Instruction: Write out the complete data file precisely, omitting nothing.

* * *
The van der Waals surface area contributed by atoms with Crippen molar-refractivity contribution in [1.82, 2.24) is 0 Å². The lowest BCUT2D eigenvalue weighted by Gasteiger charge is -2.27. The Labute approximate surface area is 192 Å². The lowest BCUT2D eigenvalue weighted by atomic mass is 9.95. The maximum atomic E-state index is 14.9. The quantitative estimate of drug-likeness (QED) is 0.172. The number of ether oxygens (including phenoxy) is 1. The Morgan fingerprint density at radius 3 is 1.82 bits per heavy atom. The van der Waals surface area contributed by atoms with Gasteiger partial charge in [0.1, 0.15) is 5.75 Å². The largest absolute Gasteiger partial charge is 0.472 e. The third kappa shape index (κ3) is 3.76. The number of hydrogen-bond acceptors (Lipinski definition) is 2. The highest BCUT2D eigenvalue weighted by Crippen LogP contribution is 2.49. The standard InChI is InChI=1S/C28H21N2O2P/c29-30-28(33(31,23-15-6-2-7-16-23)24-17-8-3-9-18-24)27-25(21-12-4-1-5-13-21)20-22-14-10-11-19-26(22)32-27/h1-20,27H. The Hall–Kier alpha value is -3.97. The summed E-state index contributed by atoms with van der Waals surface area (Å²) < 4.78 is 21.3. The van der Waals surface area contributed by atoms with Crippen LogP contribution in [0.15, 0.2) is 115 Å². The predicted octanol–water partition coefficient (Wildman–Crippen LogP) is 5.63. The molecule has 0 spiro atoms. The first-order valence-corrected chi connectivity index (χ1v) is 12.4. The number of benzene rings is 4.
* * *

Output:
The van der Waals surface area contributed by atoms with Crippen molar-refractivity contribution in [1.82, 2.24) is 0 Å². The lowest BCUT2D eigenvalue weighted by Gasteiger charge is -2.27. The Labute approximate surface area is 192 Å². The lowest BCUT2D eigenvalue weighted by atomic mass is 9.95. The maximum atomic E-state index is 14.9. The quantitative estimate of drug-likeness (QED) is 0.172. The number of ether oxygens (including phenoxy) is 1. The Morgan fingerprint density at radius 3 is 1.82 bits per heavy atom. The van der Waals surface area contributed by atoms with Gasteiger partial charge in [0.1, 0.15) is 5.75 Å². The largest absolute Gasteiger partial charge is 0.472 e. The third kappa shape index (κ3) is 3.76. The number of hydrogen-bond acceptors (Lipinski definition) is 2. The highest BCUT2D eigenvalue weighted by Crippen LogP contribution is 2.49. The standard InChI is InChI=1S/C28H21N2O2P/c29-30-28(33(31,23-15-6-2-7-16-23)24-17-8-3-9-18-24)27-25(21-12-4-1-5-13-21)20-22-14-10-11-19-26(22)32-27/h1-20,27H. The Hall–Kier alpha value is -3.97. The summed E-state index contributed by atoms with van der Waals surface area (Å²) < 4.78 is 21.3. The van der Waals surface area contributed by atoms with Crippen LogP contribution in [0.15, 0.2) is 115 Å². The predicted octanol–water partition coefficient (Wildman–Crippen LogP) is 5.63. The molecule has 0 spiro atoms. The first-order valence-corrected chi connectivity index (χ1v) is 12.4. The number of benzene rings is 4.